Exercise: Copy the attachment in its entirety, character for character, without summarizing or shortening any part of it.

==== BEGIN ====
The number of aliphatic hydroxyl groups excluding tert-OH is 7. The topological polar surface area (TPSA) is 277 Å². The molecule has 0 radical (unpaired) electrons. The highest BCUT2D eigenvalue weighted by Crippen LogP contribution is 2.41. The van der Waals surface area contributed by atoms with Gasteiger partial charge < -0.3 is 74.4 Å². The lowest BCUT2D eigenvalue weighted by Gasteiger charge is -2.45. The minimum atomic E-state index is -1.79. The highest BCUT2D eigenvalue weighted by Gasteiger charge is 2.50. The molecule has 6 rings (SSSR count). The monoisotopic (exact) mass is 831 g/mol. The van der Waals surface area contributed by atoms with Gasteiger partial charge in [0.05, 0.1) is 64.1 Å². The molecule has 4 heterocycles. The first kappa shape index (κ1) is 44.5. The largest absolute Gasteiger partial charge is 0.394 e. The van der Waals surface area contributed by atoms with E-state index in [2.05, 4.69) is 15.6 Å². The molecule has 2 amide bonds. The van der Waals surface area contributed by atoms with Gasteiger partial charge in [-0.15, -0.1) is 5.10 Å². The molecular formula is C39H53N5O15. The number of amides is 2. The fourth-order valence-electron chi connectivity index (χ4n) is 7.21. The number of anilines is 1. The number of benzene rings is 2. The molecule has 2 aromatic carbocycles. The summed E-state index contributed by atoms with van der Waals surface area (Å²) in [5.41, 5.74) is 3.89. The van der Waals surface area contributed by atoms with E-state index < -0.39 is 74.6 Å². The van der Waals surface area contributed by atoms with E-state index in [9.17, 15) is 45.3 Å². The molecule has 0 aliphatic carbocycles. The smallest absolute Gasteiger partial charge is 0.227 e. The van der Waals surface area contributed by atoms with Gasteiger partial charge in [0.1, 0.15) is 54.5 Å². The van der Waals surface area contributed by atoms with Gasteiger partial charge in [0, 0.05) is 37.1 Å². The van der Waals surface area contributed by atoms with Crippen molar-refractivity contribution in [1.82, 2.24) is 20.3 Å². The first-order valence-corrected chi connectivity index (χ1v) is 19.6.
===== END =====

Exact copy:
The number of aliphatic hydroxyl groups excluding tert-OH is 7. The topological polar surface area (TPSA) is 277 Å². The molecule has 0 radical (unpaired) electrons. The highest BCUT2D eigenvalue weighted by Crippen LogP contribution is 2.41. The van der Waals surface area contributed by atoms with Gasteiger partial charge < -0.3 is 74.4 Å². The lowest BCUT2D eigenvalue weighted by Gasteiger charge is -2.45. The minimum atomic E-state index is -1.79. The highest BCUT2D eigenvalue weighted by Gasteiger charge is 2.50. The molecule has 6 rings (SSSR count). The monoisotopic (exact) mass is 831 g/mol. The van der Waals surface area contributed by atoms with Gasteiger partial charge in [0.05, 0.1) is 64.1 Å². The molecule has 4 heterocycles. The first kappa shape index (κ1) is 44.5. The largest absolute Gasteiger partial charge is 0.394 e. The van der Waals surface area contributed by atoms with E-state index in [2.05, 4.69) is 15.6 Å². The molecule has 2 amide bonds. The van der Waals surface area contributed by atoms with Gasteiger partial charge in [-0.15, -0.1) is 5.10 Å². The molecular formula is C39H53N5O15. The number of amides is 2. The fourth-order valence-electron chi connectivity index (χ4n) is 7.21. The number of anilines is 1. The number of benzene rings is 2. The molecule has 2 aromatic carbocycles. The summed E-state index contributed by atoms with van der Waals surface area (Å²) in [5.41, 5.74) is 3.89. The van der Waals surface area contributed by atoms with E-state index < -0.39 is 74.6 Å². The van der Waals surface area contributed by atoms with E-state index in [9.17, 15) is 45.3 Å². The molecule has 0 aliphatic carbocycles. The smallest absolute Gasteiger partial charge is 0.227 e. The van der Waals surface area contributed by atoms with Gasteiger partial charge in [0.1, 0.15) is 54.5 Å². The van der Waals surface area contributed by atoms with Gasteiger partial charge in [0, 0.05) is 37.1 Å². The van der Waals surface area contributed by atoms with Crippen molar-refractivity contribution in [1.82, 2.24) is 20.3 Å². The first-order valence-corrected chi connectivity index (χ1v) is 19.6.